Boat sales opportunities are waiting in the e-mail inbox at your dealership. Do you know how to turn Internet leads into sales?
Lynnhaven Marine certainly does. The Virginia Beach, Va., dealership was one of five recipients of a Pride Award at the Marine Dealer Conference & Expo last fall in Orlando. The awards were presented by ARI/Channel Blade, which secretly shopped the Web sites of a number of dealers who registered for the conference, then ranked each based on response time, quality of presentation and type of response. In all, 129 dealerships participated in the exercise.
“Out of the groups we’ve tested, this one had the best results, with a 77-percent response rate,” says Bob McCann, director of education for Channel Blade, who believes the high response likely was related to the quality of attendees, many of whom were Boating Industry Top 100 Dealers. However, the average response time was nearly 26 hours, which is “longer than the industry standard.”
McCann says the conversion rate for immediate responses is 20 percent, compared with a 2-percent conversion rate for responses greater than four hours. And just 27 percent of the MDCE respondents answered within one hour, leaving much room for improvement. But Lynnhaven and the other winners – Bohner Lacefield Marine, Madera, Calif.; Lake Union Sea Ray, Seattle, Wash.; Dockside Marine Centre, Kelowna, B.C.; and Seattle Boat Co., Seattle, Wash. – excelled in their online efforts.
“We believe Internet leads are just as important if not more important than walk-in traffic,” says Christy Van Bevers, Lynnhaven Marine’s sales manager. “We strive to be punctual, professional and to answer their questions. We give an answer and then ask a question with value so you get a response and create awareness.”
Secrets to success
To kick off its secret shopping contest, ARI/Channel Blade sent each MDCE-registered dealership a lead with a unique name, e-mail address and phone number. The first cutoff in judging was whether the response thanked the customer for the inquiry, answered the question and set the stage for a phone call. Other factors judges considered included whether the dealership attempted a phone call, the quality of the subject line and whether dealers included their logo in the upper left-hand corner of their correspondence.
“I’m peddling the least attractive lead there is,” McCann says. “The more traction these leads get, the better results dealers will get.”
Mark Helgen, vice president of sales at Lake Union Sea Ray, which has four showrooms and six service centers in western Washington, appreciates the opportunity afforded by his dealership’s lead management system to oversee all Internet sales activities from one dashboard. As leads arrive, they are routed geographically to where the inventory in question is located. From there, a manager or concierge gives the lead to an available salesperson for immediate response.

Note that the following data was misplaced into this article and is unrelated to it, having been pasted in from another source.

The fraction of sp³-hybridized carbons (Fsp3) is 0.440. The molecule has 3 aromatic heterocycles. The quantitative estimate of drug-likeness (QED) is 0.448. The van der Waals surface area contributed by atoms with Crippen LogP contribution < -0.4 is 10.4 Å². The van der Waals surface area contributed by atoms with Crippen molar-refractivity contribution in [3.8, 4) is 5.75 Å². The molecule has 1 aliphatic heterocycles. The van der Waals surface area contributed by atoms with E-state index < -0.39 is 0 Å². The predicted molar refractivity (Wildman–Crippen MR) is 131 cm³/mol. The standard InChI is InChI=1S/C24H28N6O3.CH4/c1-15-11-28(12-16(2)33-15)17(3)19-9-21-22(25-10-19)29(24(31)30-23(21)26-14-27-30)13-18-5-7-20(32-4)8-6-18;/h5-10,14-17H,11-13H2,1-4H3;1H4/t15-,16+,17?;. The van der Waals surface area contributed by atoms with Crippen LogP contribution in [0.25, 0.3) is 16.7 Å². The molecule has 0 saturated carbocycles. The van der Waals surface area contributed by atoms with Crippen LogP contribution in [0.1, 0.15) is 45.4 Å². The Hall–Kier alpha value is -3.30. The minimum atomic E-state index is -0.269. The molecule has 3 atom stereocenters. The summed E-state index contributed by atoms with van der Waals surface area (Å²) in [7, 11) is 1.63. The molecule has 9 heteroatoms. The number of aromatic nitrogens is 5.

The company uses a handful of templates depending on whether the lead included a phone number, asked an unusual question, has a trade-in or is interested in an event. In each case, template responses have been checked for spelling and proper grammar, so even bad typists and poor spellers can find success. During the slow season, 10-15 leads arrive daily, a figure that can jump to 35 during the high season.
“An Internet lead can be just as important and sometimes more important than a phone call or visit, depending on where they are in the sales process,” Helgen says. All things being equal, a store visit is best, followed by a phone call and then an Internet lead, he notes.
Although Lake Union Sea Ray, like Lynnhaven Marine, uses Footsteps lead management software from ARI/Channel Blade, Helgen believes that any CRM system can be used effectively to direct and manage leads as long as the dealership is diligent about inputting information and using templates to craft speedy, accurate, professional responses.
“We treasure Internet leads and monitor them 18 hours a day,” says Tom Treadgold, president of Dockside Marine Centre. “The routine, depending on the type of product, is to hand it to the person who can get back with the customer in a timely fashion and in the right manner.”
Treadgold and his sales manager are copied on incoming e-mail and review the leads daily to track them, but nearly all are handled immediately, he notes, because the dealership invests in training. As the technology improves, he believes CRM and lead management systems will become even more valuable to a dealership’s success.
And the facts support him. A survey from Sterling Commerce shows that four out of five households with income of more than $75,000 conduct Internet research before making an in-store purchase. Pricey durable goods such as boats practically beg for online research, and it’s natural for potential customers to research not only brands, but particular models and dealerships.
“It’s definitely worth it for our dealership,” Treadgold says of the Footsteps system. “The comfort level customers have when they get the right information the first time helps drive sales and gives customers confidence to trust us with their business.”